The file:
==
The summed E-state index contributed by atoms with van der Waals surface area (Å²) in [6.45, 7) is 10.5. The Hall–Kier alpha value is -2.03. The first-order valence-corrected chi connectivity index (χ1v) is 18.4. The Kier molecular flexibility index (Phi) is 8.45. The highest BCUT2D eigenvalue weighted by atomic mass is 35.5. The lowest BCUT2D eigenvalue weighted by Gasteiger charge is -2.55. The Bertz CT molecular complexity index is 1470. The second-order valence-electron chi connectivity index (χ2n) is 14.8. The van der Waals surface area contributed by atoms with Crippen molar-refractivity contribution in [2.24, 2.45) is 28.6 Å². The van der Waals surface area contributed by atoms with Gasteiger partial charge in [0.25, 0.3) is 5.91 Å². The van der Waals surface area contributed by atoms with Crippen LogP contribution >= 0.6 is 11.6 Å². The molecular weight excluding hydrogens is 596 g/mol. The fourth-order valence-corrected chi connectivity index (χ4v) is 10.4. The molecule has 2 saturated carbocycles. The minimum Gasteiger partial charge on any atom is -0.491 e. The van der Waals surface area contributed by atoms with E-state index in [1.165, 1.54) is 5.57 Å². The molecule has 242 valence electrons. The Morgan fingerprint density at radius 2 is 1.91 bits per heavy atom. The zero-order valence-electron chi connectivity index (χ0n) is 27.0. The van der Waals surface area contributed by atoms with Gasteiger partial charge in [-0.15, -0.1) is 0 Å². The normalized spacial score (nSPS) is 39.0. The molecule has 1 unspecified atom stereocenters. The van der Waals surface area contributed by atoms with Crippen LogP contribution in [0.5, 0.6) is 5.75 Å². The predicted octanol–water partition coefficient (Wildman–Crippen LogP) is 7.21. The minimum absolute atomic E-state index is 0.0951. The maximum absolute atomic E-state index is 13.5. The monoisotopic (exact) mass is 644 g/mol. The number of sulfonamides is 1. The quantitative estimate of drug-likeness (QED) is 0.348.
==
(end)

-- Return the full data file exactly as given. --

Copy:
The summed E-state index contributed by atoms with van der Waals surface area (Å²) in [6.45, 7) is 10.5. The Hall–Kier alpha value is -2.03. The first-order valence-corrected chi connectivity index (χ1v) is 18.4. The Kier molecular flexibility index (Phi) is 8.45. The highest BCUT2D eigenvalue weighted by atomic mass is 35.5. The lowest BCUT2D eigenvalue weighted by Gasteiger charge is -2.55. The Bertz CT molecular complexity index is 1470. The second-order valence-electron chi connectivity index (χ2n) is 14.8. The van der Waals surface area contributed by atoms with Crippen molar-refractivity contribution in [2.24, 2.45) is 28.6 Å². The van der Waals surface area contributed by atoms with Gasteiger partial charge in [0.25, 0.3) is 5.91 Å². The van der Waals surface area contributed by atoms with Crippen LogP contribution >= 0.6 is 11.6 Å². The molecular weight excluding hydrogens is 596 g/mol. The fourth-order valence-corrected chi connectivity index (χ4v) is 10.4. The molecule has 2 saturated carbocycles. The minimum Gasteiger partial charge on any atom is -0.491 e. The van der Waals surface area contributed by atoms with E-state index in [1.165, 1.54) is 5.57 Å². The molecule has 242 valence electrons. The Morgan fingerprint density at radius 2 is 1.91 bits per heavy atom. The zero-order valence-electron chi connectivity index (χ0n) is 27.0. The van der Waals surface area contributed by atoms with Gasteiger partial charge in [-0.15, -0.1) is 0 Å². The normalized spacial score (nSPS) is 39.0. The molecule has 1 unspecified atom stereocenters. The van der Waals surface area contributed by atoms with Crippen LogP contribution in [0.5, 0.6) is 5.75 Å². The predicted octanol–water partition coefficient (Wildman–Crippen LogP) is 7.21. The minimum absolute atomic E-state index is 0.0951. The maximum absolute atomic E-state index is 13.5. The monoisotopic (exact) mass is 644 g/mol. The number of sulfonamides is 1. The quantitative estimate of drug-likeness (QED) is 0.348.